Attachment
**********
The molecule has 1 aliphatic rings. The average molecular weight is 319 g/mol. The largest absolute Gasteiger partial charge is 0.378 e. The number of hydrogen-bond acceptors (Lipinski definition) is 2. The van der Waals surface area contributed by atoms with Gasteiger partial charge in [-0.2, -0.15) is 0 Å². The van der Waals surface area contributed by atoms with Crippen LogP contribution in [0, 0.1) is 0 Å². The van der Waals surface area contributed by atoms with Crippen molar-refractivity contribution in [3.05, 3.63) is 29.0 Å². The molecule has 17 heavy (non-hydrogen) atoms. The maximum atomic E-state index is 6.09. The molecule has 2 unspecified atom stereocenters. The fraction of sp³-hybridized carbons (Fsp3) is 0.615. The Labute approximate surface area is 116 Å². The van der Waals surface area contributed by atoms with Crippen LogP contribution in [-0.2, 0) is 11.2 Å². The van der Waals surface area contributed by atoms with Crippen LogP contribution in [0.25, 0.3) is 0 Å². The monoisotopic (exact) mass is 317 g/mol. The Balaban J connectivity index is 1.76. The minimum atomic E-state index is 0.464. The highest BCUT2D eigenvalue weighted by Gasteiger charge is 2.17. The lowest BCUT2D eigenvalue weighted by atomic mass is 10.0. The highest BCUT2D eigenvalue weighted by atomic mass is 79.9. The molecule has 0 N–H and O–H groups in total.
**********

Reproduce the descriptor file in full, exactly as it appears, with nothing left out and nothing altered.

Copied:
The molecule has 1 aliphatic rings. The average molecular weight is 319 g/mol. The largest absolute Gasteiger partial charge is 0.378 e. The number of hydrogen-bond acceptors (Lipinski definition) is 2. The van der Waals surface area contributed by atoms with Gasteiger partial charge in [-0.2, -0.15) is 0 Å². The van der Waals surface area contributed by atoms with Crippen LogP contribution in [0, 0.1) is 0 Å². The van der Waals surface area contributed by atoms with Crippen molar-refractivity contribution in [3.05, 3.63) is 29.0 Å². The molecule has 17 heavy (non-hydrogen) atoms. The maximum atomic E-state index is 6.09. The molecule has 2 unspecified atom stereocenters. The fraction of sp³-hybridized carbons (Fsp3) is 0.615. The Labute approximate surface area is 116 Å². The van der Waals surface area contributed by atoms with Crippen LogP contribution in [-0.2, 0) is 11.2 Å². The van der Waals surface area contributed by atoms with Crippen LogP contribution in [0.25, 0.3) is 0 Å². The monoisotopic (exact) mass is 317 g/mol. The Balaban J connectivity index is 1.76. The minimum atomic E-state index is 0.464. The highest BCUT2D eigenvalue weighted by Gasteiger charge is 2.17. The lowest BCUT2D eigenvalue weighted by atomic mass is 10.0. The highest BCUT2D eigenvalue weighted by atomic mass is 79.9. The molecule has 0 N–H and O–H groups in total.